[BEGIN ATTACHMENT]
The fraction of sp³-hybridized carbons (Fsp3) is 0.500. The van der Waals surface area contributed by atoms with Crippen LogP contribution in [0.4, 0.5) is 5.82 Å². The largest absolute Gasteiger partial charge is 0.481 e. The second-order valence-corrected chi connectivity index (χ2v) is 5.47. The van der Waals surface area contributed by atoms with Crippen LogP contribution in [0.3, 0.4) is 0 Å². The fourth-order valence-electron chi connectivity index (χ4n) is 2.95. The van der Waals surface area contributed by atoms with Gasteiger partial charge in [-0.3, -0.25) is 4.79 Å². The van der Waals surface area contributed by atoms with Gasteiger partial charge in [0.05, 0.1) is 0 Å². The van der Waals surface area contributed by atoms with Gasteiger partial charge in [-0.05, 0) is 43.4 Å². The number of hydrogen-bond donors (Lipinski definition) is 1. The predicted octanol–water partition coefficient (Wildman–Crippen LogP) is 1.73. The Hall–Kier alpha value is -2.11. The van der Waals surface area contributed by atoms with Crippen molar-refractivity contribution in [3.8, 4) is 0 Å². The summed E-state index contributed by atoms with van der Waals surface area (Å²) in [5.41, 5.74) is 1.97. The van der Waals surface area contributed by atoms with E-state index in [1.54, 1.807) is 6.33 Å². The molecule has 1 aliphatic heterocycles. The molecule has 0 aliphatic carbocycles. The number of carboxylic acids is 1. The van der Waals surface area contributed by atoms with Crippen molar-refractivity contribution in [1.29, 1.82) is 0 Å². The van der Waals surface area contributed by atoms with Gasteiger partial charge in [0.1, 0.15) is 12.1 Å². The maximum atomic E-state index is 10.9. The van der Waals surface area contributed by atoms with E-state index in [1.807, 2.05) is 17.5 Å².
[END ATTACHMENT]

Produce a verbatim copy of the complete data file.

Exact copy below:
The fraction of sp³-hybridized carbons (Fsp3) is 0.500. The van der Waals surface area contributed by atoms with Crippen LogP contribution in [0.4, 0.5) is 5.82 Å². The largest absolute Gasteiger partial charge is 0.481 e. The second-order valence-corrected chi connectivity index (χ2v) is 5.47. The van der Waals surface area contributed by atoms with Crippen LogP contribution in [0.3, 0.4) is 0 Å². The fourth-order valence-electron chi connectivity index (χ4n) is 2.95. The van der Waals surface area contributed by atoms with Gasteiger partial charge in [-0.3, -0.25) is 4.79 Å². The van der Waals surface area contributed by atoms with Gasteiger partial charge in [0.05, 0.1) is 0 Å². The van der Waals surface area contributed by atoms with Gasteiger partial charge in [-0.05, 0) is 43.4 Å². The number of hydrogen-bond donors (Lipinski definition) is 1. The predicted octanol–water partition coefficient (Wildman–Crippen LogP) is 1.73. The Hall–Kier alpha value is -2.11. The van der Waals surface area contributed by atoms with Crippen molar-refractivity contribution in [3.8, 4) is 0 Å². The summed E-state index contributed by atoms with van der Waals surface area (Å²) in [5.41, 5.74) is 1.97. The van der Waals surface area contributed by atoms with E-state index in [1.54, 1.807) is 6.33 Å². The molecule has 1 aliphatic heterocycles. The molecule has 0 aliphatic carbocycles. The number of carboxylic acids is 1. The van der Waals surface area contributed by atoms with Crippen molar-refractivity contribution in [1.29, 1.82) is 0 Å². The van der Waals surface area contributed by atoms with Gasteiger partial charge in [0.1, 0.15) is 12.1 Å². The maximum atomic E-state index is 10.9. The van der Waals surface area contributed by atoms with E-state index in [1.807, 2.05) is 17.5 Å².